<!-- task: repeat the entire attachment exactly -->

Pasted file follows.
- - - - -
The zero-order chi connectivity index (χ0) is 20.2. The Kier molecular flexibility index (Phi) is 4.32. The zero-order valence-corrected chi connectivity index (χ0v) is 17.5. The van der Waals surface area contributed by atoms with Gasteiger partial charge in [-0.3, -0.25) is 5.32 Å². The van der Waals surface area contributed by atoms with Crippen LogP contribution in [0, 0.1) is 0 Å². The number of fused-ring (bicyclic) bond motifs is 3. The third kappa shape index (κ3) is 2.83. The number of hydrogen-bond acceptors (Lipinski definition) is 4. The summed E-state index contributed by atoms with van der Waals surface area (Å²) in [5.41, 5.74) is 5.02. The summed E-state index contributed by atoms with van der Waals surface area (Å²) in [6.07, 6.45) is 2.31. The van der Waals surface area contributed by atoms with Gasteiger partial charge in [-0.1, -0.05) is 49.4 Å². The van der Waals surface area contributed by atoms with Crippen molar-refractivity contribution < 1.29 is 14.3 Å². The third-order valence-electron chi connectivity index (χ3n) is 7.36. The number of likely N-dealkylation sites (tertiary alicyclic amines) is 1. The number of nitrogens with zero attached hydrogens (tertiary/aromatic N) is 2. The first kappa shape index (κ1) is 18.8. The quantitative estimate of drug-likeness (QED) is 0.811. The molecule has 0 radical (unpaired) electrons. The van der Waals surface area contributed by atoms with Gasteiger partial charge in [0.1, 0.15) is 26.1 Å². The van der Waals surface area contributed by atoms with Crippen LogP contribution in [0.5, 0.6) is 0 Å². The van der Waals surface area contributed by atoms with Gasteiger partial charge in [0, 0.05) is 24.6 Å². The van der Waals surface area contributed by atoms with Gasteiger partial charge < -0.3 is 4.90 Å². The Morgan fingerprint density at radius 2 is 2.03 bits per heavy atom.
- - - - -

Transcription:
The zero-order chi connectivity index (χ0) is 20.2. The Kier molecular flexibility index (Phi) is 4.32. The zero-order valence-corrected chi connectivity index (χ0v) is 17.5. The van der Waals surface area contributed by atoms with Gasteiger partial charge in [-0.3, -0.25) is 5.32 Å². The van der Waals surface area contributed by atoms with Crippen LogP contribution in [0, 0.1) is 0 Å². The number of fused-ring (bicyclic) bond motifs is 3. The third kappa shape index (κ3) is 2.83. The number of hydrogen-bond acceptors (Lipinski definition) is 4. The summed E-state index contributed by atoms with van der Waals surface area (Å²) in [5.41, 5.74) is 5.02. The summed E-state index contributed by atoms with van der Waals surface area (Å²) in [6.07, 6.45) is 2.31. The van der Waals surface area contributed by atoms with Gasteiger partial charge in [-0.1, -0.05) is 49.4 Å². The van der Waals surface area contributed by atoms with Crippen molar-refractivity contribution < 1.29 is 14.3 Å². The third-order valence-electron chi connectivity index (χ3n) is 7.36. The number of likely N-dealkylation sites (tertiary alicyclic amines) is 1. The number of nitrogens with zero attached hydrogens (tertiary/aromatic N) is 2. The first kappa shape index (κ1) is 18.8. The quantitative estimate of drug-likeness (QED) is 0.811. The molecule has 0 radical (unpaired) electrons. The van der Waals surface area contributed by atoms with Gasteiger partial charge in [0.1, 0.15) is 26.1 Å². The van der Waals surface area contributed by atoms with Crippen LogP contribution in [0.5, 0.6) is 0 Å². The van der Waals surface area contributed by atoms with Gasteiger partial charge in [0, 0.05) is 24.6 Å². The van der Waals surface area contributed by atoms with Gasteiger partial charge < -0.3 is 4.90 Å². The Morgan fingerprint density at radius 2 is 2.03 bits per heavy atom.